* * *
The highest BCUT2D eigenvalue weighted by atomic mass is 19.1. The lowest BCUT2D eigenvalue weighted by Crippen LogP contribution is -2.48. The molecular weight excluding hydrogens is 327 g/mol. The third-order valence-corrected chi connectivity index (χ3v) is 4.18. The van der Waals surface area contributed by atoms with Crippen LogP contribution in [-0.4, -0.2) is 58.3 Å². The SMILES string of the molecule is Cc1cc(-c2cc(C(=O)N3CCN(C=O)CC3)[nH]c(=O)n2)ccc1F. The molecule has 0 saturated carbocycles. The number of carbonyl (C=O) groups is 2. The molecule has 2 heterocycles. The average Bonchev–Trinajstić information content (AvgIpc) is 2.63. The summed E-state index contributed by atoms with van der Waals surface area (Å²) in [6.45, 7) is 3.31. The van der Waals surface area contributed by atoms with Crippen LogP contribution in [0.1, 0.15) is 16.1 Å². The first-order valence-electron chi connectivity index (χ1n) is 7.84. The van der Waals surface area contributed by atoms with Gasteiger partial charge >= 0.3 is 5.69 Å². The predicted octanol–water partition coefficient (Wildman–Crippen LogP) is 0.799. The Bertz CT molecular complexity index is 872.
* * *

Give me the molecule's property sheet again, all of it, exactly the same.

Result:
The highest BCUT2D eigenvalue weighted by atomic mass is 19.1. The lowest BCUT2D eigenvalue weighted by Crippen LogP contribution is -2.48. The molecular weight excluding hydrogens is 327 g/mol. The third-order valence-corrected chi connectivity index (χ3v) is 4.18. The van der Waals surface area contributed by atoms with Crippen LogP contribution in [-0.4, -0.2) is 58.3 Å². The SMILES string of the molecule is Cc1cc(-c2cc(C(=O)N3CCN(C=O)CC3)[nH]c(=O)n2)ccc1F. The molecule has 0 saturated carbocycles. The number of carbonyl (C=O) groups is 2. The molecule has 2 heterocycles. The average Bonchev–Trinajstić information content (AvgIpc) is 2.63. The summed E-state index contributed by atoms with van der Waals surface area (Å²) in [6.45, 7) is 3.31. The van der Waals surface area contributed by atoms with Crippen LogP contribution in [0.1, 0.15) is 16.1 Å². The first-order valence-electron chi connectivity index (χ1n) is 7.84. The van der Waals surface area contributed by atoms with Gasteiger partial charge >= 0.3 is 5.69 Å². The predicted octanol–water partition coefficient (Wildman–Crippen LogP) is 0.799. The Bertz CT molecular complexity index is 872.